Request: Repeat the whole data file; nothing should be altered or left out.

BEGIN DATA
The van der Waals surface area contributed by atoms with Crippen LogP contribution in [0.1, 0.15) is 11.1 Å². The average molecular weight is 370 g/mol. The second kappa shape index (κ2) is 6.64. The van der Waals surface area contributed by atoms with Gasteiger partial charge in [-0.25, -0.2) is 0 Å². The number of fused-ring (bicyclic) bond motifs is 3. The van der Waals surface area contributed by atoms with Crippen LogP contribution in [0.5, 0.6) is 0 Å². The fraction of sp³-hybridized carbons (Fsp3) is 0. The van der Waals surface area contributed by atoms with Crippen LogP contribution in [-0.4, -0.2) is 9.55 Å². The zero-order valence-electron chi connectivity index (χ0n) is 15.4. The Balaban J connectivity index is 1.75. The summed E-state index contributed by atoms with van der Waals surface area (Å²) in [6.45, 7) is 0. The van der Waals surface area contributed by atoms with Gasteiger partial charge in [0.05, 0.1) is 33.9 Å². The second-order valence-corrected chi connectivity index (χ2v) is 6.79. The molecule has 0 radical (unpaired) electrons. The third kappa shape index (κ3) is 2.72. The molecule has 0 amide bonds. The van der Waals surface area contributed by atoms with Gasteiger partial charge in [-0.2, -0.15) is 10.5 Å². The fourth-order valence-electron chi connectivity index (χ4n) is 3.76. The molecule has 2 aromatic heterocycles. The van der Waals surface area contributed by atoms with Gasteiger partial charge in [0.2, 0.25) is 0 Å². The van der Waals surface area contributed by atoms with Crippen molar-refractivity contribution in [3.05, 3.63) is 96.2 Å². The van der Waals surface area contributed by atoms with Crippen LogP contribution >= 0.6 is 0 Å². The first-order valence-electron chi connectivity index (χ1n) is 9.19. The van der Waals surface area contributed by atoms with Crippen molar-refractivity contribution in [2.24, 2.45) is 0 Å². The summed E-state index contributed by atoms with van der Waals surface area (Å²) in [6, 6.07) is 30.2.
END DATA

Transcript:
The van der Waals surface area contributed by atoms with Crippen LogP contribution in [0.1, 0.15) is 11.1 Å². The average molecular weight is 370 g/mol. The second kappa shape index (κ2) is 6.64. The van der Waals surface area contributed by atoms with Gasteiger partial charge in [-0.25, -0.2) is 0 Å². The number of fused-ring (bicyclic) bond motifs is 3. The van der Waals surface area contributed by atoms with Crippen LogP contribution in [0.5, 0.6) is 0 Å². The fraction of sp³-hybridized carbons (Fsp3) is 0. The van der Waals surface area contributed by atoms with Crippen LogP contribution in [-0.4, -0.2) is 9.55 Å². The zero-order valence-electron chi connectivity index (χ0n) is 15.4. The Balaban J connectivity index is 1.75. The summed E-state index contributed by atoms with van der Waals surface area (Å²) in [6.45, 7) is 0. The van der Waals surface area contributed by atoms with Gasteiger partial charge in [0.05, 0.1) is 33.9 Å². The second-order valence-corrected chi connectivity index (χ2v) is 6.79. The molecule has 0 radical (unpaired) electrons. The third kappa shape index (κ3) is 2.72. The molecule has 0 amide bonds. The van der Waals surface area contributed by atoms with Gasteiger partial charge in [-0.2, -0.15) is 10.5 Å². The fourth-order valence-electron chi connectivity index (χ4n) is 3.76. The molecule has 2 aromatic heterocycles. The van der Waals surface area contributed by atoms with Gasteiger partial charge in [0.2, 0.25) is 0 Å². The van der Waals surface area contributed by atoms with Crippen molar-refractivity contribution in [3.05, 3.63) is 96.2 Å². The van der Waals surface area contributed by atoms with Crippen LogP contribution >= 0.6 is 0 Å². The first-order valence-electron chi connectivity index (χ1n) is 9.19. The van der Waals surface area contributed by atoms with Crippen molar-refractivity contribution in [2.24, 2.45) is 0 Å². The summed E-state index contributed by atoms with van der Waals surface area (Å²) in [6, 6.07) is 30.2.